What is the Nightingale Model?

The Nightingale model is a set of systems and processes for housing provision. The model exists to enables licensed architects to develop Nightingale buildings using the learnings and interrogations of architects who have previously developed Nightingale buildings.

 
 
 

Capped project profits

Designed to reduce operating and maintenance costs

Removal of unnecessary inputs, e.g. marketing activities and display suites

Covenant on resale to ensure affordability is passed on

 
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Transparent project costs to investors and purchasers

Transparent governance and decision-making processes

 
 
 

100% fossil fuel free building operations, e.g. via an embedded energy network

Minimum 7.5 star NatHERS thermal rating

Water harvesting and productive gardens

 
 
 

Meaningful and informed participation from future home owners across the project, from design through to settlement

Purchasers given real cost information during the design process to support informed decisions

 
 
 

Contribution back to the local urban community through the creation of connected communities, active street frontages, fine-grain and tactile pedestrian experience for passers-by, and engagement with tenants who can provide 'third spaces'

 
 

Why do we need the Nightingale Model?

 Photo - Kate Longley, Florence Street Community Dinner

Photo - Kate Longley, Florence Street Community Dinner

 

Australia’s population will grow from 22 to 36 million by 2050, which means that 6.5 million new housing units will be required in the next 35 years. We need new housing that integrates access to transport, employment and services, including meeting the needs of Australia’s ageing society and families who want to be located close to the CBD.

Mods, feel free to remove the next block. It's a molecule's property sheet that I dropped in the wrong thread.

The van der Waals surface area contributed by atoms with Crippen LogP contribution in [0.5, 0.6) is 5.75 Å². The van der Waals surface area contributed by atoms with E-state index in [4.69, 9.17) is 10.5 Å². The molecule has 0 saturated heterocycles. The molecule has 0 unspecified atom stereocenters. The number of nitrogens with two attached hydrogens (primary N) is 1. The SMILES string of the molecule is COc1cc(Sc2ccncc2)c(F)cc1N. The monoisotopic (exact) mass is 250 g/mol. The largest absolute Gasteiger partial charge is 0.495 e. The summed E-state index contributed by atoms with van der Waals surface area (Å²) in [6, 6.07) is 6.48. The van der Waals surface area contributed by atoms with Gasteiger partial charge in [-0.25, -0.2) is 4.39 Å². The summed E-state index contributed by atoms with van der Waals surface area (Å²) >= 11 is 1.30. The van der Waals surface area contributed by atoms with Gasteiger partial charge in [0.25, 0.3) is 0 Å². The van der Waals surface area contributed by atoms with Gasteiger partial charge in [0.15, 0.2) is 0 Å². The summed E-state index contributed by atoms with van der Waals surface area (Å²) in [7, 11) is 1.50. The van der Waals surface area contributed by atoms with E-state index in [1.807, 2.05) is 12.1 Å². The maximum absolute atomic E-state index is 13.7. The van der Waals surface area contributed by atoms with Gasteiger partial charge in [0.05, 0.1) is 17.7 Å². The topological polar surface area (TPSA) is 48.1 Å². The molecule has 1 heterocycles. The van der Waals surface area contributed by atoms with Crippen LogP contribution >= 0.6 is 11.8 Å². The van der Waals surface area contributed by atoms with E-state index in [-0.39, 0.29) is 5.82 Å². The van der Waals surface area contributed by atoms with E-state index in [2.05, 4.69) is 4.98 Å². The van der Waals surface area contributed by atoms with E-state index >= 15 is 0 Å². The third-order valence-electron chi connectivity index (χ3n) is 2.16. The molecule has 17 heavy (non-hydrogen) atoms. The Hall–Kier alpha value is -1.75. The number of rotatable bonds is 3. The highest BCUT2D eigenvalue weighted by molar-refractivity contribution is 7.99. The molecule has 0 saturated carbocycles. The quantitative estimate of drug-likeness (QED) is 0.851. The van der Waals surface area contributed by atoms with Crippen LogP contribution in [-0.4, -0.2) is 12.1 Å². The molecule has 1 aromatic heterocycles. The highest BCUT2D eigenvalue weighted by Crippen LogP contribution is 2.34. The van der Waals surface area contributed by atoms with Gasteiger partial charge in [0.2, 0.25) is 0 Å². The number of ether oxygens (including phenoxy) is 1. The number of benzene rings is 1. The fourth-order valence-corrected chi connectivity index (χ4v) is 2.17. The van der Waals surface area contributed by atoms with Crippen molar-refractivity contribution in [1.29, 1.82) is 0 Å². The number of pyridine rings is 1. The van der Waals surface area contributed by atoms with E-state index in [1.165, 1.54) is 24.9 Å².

Beyond supply, the 2016 Demographia International Housing Affordability Survey found that all five of Australia’s major metropolitan areas (cities with a population of more than 1 million) were 'severely unaffordable' for the 12th year in a row.

What's more, in most Australian cities there are no minimum design standards and the size, quality and design of apartments have been problematic in that many are not designed for living, but rather as a speculative financial asset.

The current status quo model primarily aims to deliver buildings with maximum financial yields, rather than focusing on the people who will live there or their impact on the environment and local communities. Governments, academics and social commentators are all recognising that we need meaningful change for urban societies and their future.

 
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Nightingale Housing is uniquely placed to help deliver tangible, meaningful, visitable and assessable built outcomes across a range of housing types.

We have an opportunity to deliver multi-residential housing in cities that is environmentally sustainable, financially affordable and socially inclusive. What we do can positively impact the urban environment, and promote better health and well-being outcomes.

 
 Photo - Kate Longley, Nightingale 1

Photo - Kate Longley, Nightingale 1